I can see the logic behind giving Pronger fewer games - but I think giving him 20 - 23 compared to the 30 for Chris Simon would have been more fair. Still less, but it reflects how seriously the league takes skate infractions by repeat offenders.

That of course assumes the league cares about the appearance of fairness before the rules with respect to star status.

The annoying thing is that Pronger doesn't have to pull any of this crap. He has the talent to be a fine defenseman without cheap shots, and he hits hard enough without getting his elbows up that he is intimidating without acting like a brat on the ice.

 
At 9:12 PM, March 17, 2008, Blogger Adam C said...

What would have happened if Kesler had stepped on Pronger? He's not a star like Pronger nor a goon like Simon, and he doesn't have a lengthy suspension record. Would he have deserved more than eight games, or less?

Looking at it this way, I think that 5-8 games would have been about right, which suggests to me that Pronger's suspension was too short. I'm okay with the idea that playoff games are more critical than regular season games, but perhaps if they'd tailored the suspension to make sure he missed Game 1 it might have sent a lesson that the league was serious.

 
At 9:28 PM, March 17, 2008, Blogger Patty (in Dallas) said...

The crime might be the same...

The crime IS the same.

 
At 10:20 PM, March 17, 2008, Anonymous Nael said...

Keep in mind that due to the current CBA, the league could only look at the discipline a player's received in the last 18 months when determining a suspension. Simon had the 25-game suspension for stick swinging still fresh in everybody's mind when he stomped on Ruutu, so anything less than that would've been unacceptable to the public. By comparison, Pronger only has had those two 1-game suspensions from last year's playoffs in the past year and a half, so it should not be a surprise that he got a ridiculously shorter punishment for the same act. (Not to mention the player's association would probably cry foul if a star player suddenly went from a one game suspension to thirty.)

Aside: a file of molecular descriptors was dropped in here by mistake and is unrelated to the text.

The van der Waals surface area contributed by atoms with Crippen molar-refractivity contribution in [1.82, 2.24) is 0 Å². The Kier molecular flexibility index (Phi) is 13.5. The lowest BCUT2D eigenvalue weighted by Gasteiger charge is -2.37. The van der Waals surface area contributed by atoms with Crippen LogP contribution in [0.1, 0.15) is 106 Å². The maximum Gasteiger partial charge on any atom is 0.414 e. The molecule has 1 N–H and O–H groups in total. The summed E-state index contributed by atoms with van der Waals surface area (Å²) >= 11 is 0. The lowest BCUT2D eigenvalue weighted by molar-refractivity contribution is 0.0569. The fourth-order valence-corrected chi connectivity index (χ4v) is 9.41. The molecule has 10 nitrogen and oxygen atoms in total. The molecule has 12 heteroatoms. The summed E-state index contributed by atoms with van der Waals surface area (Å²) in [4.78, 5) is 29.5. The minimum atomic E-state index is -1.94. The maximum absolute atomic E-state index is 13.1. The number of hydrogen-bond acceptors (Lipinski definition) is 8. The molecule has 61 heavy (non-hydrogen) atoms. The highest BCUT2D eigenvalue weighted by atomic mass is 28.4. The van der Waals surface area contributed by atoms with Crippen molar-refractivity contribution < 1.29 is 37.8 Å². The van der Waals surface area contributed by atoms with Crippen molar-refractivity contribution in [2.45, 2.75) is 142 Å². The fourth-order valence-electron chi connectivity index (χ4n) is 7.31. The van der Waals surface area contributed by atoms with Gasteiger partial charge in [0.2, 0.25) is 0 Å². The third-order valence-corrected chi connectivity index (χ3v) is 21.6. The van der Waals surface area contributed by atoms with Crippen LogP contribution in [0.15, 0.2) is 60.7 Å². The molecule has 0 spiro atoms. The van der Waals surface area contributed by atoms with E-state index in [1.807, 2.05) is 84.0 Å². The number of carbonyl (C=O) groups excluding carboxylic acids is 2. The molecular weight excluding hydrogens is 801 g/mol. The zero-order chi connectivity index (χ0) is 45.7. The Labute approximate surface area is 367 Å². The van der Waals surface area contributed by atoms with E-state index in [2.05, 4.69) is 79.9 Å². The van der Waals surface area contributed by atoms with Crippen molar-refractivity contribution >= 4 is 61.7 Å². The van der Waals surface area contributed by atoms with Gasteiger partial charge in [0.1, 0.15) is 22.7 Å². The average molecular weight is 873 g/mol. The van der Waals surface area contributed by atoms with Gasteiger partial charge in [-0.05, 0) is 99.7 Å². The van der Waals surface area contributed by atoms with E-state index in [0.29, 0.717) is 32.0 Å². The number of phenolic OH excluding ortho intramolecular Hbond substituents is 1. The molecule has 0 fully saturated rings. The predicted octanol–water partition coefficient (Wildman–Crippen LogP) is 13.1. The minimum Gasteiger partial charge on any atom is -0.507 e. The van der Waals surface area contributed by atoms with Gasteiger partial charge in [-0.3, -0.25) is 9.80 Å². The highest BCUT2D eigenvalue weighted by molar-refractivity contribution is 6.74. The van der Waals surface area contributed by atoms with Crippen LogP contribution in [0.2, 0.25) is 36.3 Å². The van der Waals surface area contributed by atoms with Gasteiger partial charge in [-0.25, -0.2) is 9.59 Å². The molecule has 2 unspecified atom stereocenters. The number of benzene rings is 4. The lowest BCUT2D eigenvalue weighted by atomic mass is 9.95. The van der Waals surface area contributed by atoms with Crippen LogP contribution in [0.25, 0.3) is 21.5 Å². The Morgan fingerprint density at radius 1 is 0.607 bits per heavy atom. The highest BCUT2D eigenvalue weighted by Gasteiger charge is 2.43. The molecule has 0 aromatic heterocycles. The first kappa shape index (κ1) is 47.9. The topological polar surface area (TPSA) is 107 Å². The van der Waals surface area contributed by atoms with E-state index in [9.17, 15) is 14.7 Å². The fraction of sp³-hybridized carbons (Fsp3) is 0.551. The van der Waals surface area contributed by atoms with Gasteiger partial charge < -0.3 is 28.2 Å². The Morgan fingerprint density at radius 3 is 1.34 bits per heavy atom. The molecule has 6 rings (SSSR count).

I do agree with Earl that the context of the attacks should've been taken into account (Simon clearly was out to injure Ruutu, while it's not as easy to argue the same with Pronger) but as James points out, even if intent and other variables were accounted for, the difference in length shouldn't have been that wide.

 
At 10:45 PM, March 17, 2008, Blogger Earl Sleek said...

(Simon clearly was out to injure Ruutu, while it's not as easy to argue the same with Pronger)

But everyone makes it look so easy to argue that :)

I neglected to mention, Campbell brought up some other factors at Russo's Rants, but I think they are bogus.

One was salary, which I think is complete b.s. That shouldn't matter in the slightest. The other was the recentness of the previous suspensions, which I'm also not really sold on. If the league wants to look 18 months back, let them stick to their principles.

I did give some thought to your post, James, about ice time, but I think that's a bit off too. When it comes to suspensions, that should be about days missed, not shifts missed.

Simon got shafted, or Pronger got let off, but not by 22 games.

 
At 10:59 PM, March 17, 2008, Blogger poploser said...

nael:

Keep in mind that due to the current CBA, the league could only look at the discipline a player's received in the last 18 months when determining a suspension.

Technically that's not true - The CBA says that if a player doesnt have a suspension for 18 months, the next suspension will be his "first". Pronger's suspensions last year should keep him within that 18 month window, so this would not be treated as his "first" offense.

By comparison, Pronger only has had those two 1-game suspensions from last year's playoffs in the past year and a half, so it should not be a surprise that he got a ridiculously shorter punishment for the same act.